Louis "Lou" Siminovitch, PhD
May 1, 1920 - April 6, 2021
Described as the architect and father of the application of genetics and microbiology, Dr. Louis Siminovitch “Lou” significantly advanced our understanding of the genetic basis of muscular dystrophy, cystic fibrosis and the genetic roots of cancer. A skilled leader and mentor, he paved the way for future scientists and subsequent discoveries over a career spanning more than fifty years. Dr. Henry Friesen, 2001 CMHF Laureate and former president of the Medical Research Council, said, “We can only stand in awe of the profound influence Lou had in inspiring so many young scientists, building and developing major institutions and offering decision-makers wise counsel on enriching the funding of research and cultivating a more robust science culture in Canada.”
Former University of Toronto President and 2016 CMHF Laureate, Dr. David Naylor remembers Lou as "a truly remarkable individual who has played a pivotal role in evolving the history of medical science on a provincial, national and international scale." Dr. Siminovitch was one of Canada’s most renowned medical scientists and scientific builders, who was fundamental in the establishment and development of three of the most outstanding medical research environments in Canada, especially in genetics: the Ontario Cancer Institute (1956-1969), the Hospital for Sick Children Research Institute (1970-1985), and the Samuel Lunenfeld Institute at Mount Sinai Hospital in Toronto (1983-1994). "He worked tirelessly to share his vision with others and lived a life so rich and impactful."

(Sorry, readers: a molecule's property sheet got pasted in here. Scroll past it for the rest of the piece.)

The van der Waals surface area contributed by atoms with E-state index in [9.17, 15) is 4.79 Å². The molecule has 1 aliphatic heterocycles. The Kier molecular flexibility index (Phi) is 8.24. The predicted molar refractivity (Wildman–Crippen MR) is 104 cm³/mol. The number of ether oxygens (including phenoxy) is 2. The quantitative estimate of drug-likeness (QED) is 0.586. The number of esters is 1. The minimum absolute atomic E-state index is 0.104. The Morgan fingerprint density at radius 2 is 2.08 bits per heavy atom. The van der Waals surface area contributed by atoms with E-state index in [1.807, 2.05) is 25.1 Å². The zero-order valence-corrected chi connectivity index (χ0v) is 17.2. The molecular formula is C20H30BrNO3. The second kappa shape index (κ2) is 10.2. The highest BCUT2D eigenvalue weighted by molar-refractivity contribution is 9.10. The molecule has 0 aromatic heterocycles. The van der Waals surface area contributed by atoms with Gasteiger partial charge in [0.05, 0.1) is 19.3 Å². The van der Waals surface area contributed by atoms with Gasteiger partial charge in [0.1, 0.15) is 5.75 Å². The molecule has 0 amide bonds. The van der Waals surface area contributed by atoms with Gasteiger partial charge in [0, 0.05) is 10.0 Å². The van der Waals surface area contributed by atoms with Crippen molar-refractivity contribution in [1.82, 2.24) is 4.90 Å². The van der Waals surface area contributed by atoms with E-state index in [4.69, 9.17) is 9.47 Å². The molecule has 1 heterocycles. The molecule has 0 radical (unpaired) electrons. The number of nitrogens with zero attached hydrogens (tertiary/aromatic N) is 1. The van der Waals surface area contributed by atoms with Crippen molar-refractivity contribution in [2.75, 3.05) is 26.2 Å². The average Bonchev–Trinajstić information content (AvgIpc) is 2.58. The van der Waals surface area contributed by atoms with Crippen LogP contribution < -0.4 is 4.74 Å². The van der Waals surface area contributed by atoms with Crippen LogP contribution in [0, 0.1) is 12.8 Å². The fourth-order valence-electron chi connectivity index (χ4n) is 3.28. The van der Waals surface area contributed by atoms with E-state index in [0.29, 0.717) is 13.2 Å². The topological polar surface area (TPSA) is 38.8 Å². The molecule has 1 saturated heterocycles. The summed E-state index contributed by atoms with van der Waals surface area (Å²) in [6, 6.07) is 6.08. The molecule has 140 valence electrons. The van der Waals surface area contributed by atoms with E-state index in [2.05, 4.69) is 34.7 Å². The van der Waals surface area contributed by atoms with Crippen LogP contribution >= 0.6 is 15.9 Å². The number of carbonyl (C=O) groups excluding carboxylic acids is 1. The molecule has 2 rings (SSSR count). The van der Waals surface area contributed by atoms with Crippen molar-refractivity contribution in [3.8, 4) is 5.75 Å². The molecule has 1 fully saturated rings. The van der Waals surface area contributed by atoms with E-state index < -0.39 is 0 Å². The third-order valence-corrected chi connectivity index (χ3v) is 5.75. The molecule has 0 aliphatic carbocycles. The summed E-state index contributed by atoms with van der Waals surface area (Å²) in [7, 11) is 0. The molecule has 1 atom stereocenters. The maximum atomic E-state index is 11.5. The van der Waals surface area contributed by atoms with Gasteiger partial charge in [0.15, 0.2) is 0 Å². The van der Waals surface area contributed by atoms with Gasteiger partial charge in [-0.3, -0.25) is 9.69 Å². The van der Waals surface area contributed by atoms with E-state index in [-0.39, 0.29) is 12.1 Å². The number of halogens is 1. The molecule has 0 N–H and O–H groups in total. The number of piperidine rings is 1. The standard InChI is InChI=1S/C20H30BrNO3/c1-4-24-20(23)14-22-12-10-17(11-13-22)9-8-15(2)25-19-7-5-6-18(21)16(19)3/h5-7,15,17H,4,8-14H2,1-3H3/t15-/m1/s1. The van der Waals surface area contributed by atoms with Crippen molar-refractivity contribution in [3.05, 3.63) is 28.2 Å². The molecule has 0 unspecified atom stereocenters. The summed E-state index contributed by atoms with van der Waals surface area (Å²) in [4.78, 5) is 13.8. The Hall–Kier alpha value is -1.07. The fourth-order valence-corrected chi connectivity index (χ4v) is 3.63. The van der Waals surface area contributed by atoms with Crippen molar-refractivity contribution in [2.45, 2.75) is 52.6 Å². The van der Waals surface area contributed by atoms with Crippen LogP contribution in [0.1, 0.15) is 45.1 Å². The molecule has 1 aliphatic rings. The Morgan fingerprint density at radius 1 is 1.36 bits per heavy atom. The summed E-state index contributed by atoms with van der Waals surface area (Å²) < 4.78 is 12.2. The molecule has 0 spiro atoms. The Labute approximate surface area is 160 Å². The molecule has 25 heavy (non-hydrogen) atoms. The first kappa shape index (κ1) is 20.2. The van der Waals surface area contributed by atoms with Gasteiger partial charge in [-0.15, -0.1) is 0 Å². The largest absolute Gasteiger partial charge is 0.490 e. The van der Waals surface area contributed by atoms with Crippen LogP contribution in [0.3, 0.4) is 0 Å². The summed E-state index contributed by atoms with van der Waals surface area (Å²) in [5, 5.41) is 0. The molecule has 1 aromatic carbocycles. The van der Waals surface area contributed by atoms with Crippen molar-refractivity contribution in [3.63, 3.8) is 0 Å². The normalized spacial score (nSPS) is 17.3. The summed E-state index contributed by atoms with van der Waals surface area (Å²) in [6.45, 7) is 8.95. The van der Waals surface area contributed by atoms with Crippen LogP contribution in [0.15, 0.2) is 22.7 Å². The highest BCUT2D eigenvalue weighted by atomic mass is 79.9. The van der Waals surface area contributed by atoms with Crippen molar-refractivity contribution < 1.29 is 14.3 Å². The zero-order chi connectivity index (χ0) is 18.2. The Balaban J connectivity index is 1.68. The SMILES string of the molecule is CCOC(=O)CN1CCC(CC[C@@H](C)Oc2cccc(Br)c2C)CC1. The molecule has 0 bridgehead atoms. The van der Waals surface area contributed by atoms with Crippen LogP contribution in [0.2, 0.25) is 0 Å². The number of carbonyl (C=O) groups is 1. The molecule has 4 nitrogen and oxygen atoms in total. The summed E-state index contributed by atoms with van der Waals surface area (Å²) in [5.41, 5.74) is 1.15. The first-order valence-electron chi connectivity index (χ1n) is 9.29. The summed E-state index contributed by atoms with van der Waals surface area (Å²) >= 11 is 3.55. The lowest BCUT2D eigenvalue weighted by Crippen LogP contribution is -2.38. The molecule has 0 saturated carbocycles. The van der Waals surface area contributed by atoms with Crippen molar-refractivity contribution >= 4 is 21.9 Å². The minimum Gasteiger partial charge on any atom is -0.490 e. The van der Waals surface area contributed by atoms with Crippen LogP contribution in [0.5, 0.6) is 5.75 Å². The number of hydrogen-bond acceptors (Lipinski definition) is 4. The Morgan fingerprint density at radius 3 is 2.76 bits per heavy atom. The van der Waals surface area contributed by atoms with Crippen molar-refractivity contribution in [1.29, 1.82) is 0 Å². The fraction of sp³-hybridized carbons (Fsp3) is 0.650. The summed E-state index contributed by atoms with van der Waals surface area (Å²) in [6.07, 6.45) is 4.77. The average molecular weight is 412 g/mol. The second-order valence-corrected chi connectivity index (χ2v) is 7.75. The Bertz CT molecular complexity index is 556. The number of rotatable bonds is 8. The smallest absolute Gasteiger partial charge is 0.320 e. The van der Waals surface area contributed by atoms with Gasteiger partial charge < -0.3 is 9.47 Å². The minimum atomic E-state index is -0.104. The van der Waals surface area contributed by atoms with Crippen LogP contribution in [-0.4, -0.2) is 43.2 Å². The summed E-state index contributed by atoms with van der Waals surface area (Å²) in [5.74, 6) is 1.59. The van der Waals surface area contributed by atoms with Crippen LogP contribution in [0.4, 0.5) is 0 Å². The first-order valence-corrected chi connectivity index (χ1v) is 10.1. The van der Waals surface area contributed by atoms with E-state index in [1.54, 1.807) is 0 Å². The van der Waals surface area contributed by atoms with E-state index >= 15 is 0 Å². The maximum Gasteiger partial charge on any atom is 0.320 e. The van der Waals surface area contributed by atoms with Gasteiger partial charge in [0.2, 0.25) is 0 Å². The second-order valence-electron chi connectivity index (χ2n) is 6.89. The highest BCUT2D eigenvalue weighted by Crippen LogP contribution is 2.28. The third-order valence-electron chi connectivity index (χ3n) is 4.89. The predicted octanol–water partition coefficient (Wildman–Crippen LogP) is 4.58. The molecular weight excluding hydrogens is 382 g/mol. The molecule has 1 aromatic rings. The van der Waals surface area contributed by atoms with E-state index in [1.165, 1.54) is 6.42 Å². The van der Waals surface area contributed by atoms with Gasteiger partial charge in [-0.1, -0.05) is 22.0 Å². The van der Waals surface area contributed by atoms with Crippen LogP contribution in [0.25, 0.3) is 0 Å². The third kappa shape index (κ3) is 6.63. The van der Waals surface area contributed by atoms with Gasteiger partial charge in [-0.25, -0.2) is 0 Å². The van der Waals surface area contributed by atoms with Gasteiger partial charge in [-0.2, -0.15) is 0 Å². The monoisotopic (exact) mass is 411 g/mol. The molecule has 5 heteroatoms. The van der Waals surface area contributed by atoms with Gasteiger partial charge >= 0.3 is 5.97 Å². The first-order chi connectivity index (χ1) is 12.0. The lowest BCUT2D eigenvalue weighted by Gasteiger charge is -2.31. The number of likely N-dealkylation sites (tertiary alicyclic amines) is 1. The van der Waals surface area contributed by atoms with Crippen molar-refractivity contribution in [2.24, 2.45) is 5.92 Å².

Dr. Siminovitch was determined to look forward, to seek out people of the next generation, to mentor and encourage them to never stand still, to state their mind and to celebrate excellence wherever they see it. Dr. Calvin Stiller, Founder and Laureate of the Canadian Medical Hall of Fame said, "to the end, Lou insisted on making anything and everyone he encountered better." Dr. Siminovitch pursued a lifelong, relentless, unapologetic quest for scientific excellence. As a result, he became a master builder of research in Canada and a mentor to today’s leaders in scientific discovery, many of whom are Laureates of the Canadian Medical Hall of Fame.